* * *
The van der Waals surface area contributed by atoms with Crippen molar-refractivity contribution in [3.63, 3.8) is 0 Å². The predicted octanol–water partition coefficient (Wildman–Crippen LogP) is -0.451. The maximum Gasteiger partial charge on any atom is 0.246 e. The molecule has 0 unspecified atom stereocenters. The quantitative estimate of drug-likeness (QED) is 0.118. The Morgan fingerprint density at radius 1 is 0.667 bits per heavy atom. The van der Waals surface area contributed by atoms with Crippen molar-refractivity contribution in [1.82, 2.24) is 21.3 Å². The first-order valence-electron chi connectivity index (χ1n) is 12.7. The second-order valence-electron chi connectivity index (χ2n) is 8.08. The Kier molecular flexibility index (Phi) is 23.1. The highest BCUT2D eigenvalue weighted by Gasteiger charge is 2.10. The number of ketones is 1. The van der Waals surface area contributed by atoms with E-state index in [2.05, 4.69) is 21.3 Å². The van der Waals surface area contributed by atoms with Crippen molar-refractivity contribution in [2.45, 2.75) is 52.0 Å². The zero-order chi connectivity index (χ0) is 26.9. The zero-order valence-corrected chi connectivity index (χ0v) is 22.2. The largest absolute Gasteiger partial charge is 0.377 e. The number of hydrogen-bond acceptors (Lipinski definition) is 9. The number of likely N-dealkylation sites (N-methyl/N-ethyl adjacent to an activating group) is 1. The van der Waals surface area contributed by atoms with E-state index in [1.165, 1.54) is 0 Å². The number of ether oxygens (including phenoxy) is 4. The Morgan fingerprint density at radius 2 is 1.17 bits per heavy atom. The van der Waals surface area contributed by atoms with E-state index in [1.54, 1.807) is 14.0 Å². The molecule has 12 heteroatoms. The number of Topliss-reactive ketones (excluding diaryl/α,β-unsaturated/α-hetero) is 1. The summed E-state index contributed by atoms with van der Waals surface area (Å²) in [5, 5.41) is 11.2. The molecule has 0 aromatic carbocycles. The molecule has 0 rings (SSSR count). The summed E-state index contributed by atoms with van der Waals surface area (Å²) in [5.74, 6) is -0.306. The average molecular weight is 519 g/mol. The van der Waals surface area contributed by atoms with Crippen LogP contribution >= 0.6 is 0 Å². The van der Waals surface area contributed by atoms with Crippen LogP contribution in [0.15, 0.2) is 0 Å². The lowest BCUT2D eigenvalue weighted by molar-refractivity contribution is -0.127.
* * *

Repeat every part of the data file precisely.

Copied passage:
The van der Waals surface area contributed by atoms with Crippen molar-refractivity contribution in [3.63, 3.8) is 0 Å². The predicted octanol–water partition coefficient (Wildman–Crippen LogP) is -0.451. The maximum Gasteiger partial charge on any atom is 0.246 e. The molecule has 0 unspecified atom stereocenters. The quantitative estimate of drug-likeness (QED) is 0.118. The Morgan fingerprint density at radius 1 is 0.667 bits per heavy atom. The van der Waals surface area contributed by atoms with Crippen molar-refractivity contribution in [1.82, 2.24) is 21.3 Å². The first-order valence-electron chi connectivity index (χ1n) is 12.7. The second-order valence-electron chi connectivity index (χ2n) is 8.08. The Kier molecular flexibility index (Phi) is 23.1. The highest BCUT2D eigenvalue weighted by Gasteiger charge is 2.10. The number of ketones is 1. The van der Waals surface area contributed by atoms with E-state index in [2.05, 4.69) is 21.3 Å². The van der Waals surface area contributed by atoms with Crippen molar-refractivity contribution in [2.45, 2.75) is 52.0 Å². The zero-order chi connectivity index (χ0) is 26.9. The zero-order valence-corrected chi connectivity index (χ0v) is 22.2. The largest absolute Gasteiger partial charge is 0.377 e. The number of hydrogen-bond acceptors (Lipinski definition) is 9. The number of likely N-dealkylation sites (N-methyl/N-ethyl adjacent to an activating group) is 1. The van der Waals surface area contributed by atoms with E-state index in [1.165, 1.54) is 0 Å². The number of ether oxygens (including phenoxy) is 4. The Morgan fingerprint density at radius 2 is 1.17 bits per heavy atom. The van der Waals surface area contributed by atoms with E-state index in [1.54, 1.807) is 14.0 Å². The molecule has 12 heteroatoms. The number of Topliss-reactive ketones (excluding diaryl/α,β-unsaturated/α-hetero) is 1. The summed E-state index contributed by atoms with van der Waals surface area (Å²) in [5, 5.41) is 11.2. The molecule has 0 aromatic carbocycles. The molecule has 0 rings (SSSR count). The summed E-state index contributed by atoms with van der Waals surface area (Å²) in [5.74, 6) is -0.306. The average molecular weight is 519 g/mol. The van der Waals surface area contributed by atoms with Crippen LogP contribution >= 0.6 is 0 Å². The van der Waals surface area contributed by atoms with Crippen LogP contribution in [0.15, 0.2) is 0 Å². The lowest BCUT2D eigenvalue weighted by molar-refractivity contribution is -0.127.